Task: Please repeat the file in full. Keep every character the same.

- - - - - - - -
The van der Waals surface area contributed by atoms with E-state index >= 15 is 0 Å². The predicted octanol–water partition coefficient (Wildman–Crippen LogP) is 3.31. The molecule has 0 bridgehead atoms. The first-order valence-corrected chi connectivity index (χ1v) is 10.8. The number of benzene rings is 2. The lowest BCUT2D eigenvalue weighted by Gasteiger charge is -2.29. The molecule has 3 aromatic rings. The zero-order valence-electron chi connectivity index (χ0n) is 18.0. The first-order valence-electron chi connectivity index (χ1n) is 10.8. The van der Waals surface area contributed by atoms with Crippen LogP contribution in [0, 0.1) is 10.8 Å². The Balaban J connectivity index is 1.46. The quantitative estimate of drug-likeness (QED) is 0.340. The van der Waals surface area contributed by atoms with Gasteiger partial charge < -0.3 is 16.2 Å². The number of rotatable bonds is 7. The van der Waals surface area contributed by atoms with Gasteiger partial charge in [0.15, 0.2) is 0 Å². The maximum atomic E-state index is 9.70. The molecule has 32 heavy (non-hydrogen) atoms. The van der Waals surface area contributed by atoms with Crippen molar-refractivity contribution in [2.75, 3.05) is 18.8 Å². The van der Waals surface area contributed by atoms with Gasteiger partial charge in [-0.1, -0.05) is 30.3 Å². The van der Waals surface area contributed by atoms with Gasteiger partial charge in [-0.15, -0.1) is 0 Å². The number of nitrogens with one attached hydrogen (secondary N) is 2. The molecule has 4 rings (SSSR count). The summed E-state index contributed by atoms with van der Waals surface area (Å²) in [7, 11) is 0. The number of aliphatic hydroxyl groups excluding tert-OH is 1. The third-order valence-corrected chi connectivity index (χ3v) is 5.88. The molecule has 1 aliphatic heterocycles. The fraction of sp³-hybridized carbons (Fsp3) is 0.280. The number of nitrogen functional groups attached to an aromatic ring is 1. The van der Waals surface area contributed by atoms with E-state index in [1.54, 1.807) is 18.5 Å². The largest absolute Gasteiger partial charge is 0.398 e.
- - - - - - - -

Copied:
The van der Waals surface area contributed by atoms with E-state index >= 15 is 0 Å². The predicted octanol–water partition coefficient (Wildman–Crippen LogP) is 3.31. The molecule has 0 bridgehead atoms. The first-order valence-corrected chi connectivity index (χ1v) is 10.8. The number of benzene rings is 2. The lowest BCUT2D eigenvalue weighted by Gasteiger charge is -2.29. The molecule has 3 aromatic rings. The zero-order valence-electron chi connectivity index (χ0n) is 18.0. The first-order valence-electron chi connectivity index (χ1n) is 10.8. The van der Waals surface area contributed by atoms with Crippen LogP contribution in [0, 0.1) is 10.8 Å². The Balaban J connectivity index is 1.46. The quantitative estimate of drug-likeness (QED) is 0.340. The van der Waals surface area contributed by atoms with Gasteiger partial charge < -0.3 is 16.2 Å². The number of rotatable bonds is 7. The van der Waals surface area contributed by atoms with Gasteiger partial charge in [0.15, 0.2) is 0 Å². The maximum atomic E-state index is 9.70. The molecule has 32 heavy (non-hydrogen) atoms. The van der Waals surface area contributed by atoms with Crippen molar-refractivity contribution in [2.75, 3.05) is 18.8 Å². The van der Waals surface area contributed by atoms with Gasteiger partial charge in [-0.1, -0.05) is 30.3 Å². The van der Waals surface area contributed by atoms with Gasteiger partial charge in [-0.15, -0.1) is 0 Å². The number of nitrogens with one attached hydrogen (secondary N) is 2. The molecule has 4 rings (SSSR count). The summed E-state index contributed by atoms with van der Waals surface area (Å²) in [7, 11) is 0. The number of aliphatic hydroxyl groups excluding tert-OH is 1. The third-order valence-corrected chi connectivity index (χ3v) is 5.88. The molecule has 1 aliphatic heterocycles. The fraction of sp³-hybridized carbons (Fsp3) is 0.280. The number of nitrogen functional groups attached to an aromatic ring is 1. The van der Waals surface area contributed by atoms with E-state index in [1.54, 1.807) is 18.5 Å². The largest absolute Gasteiger partial charge is 0.398 e.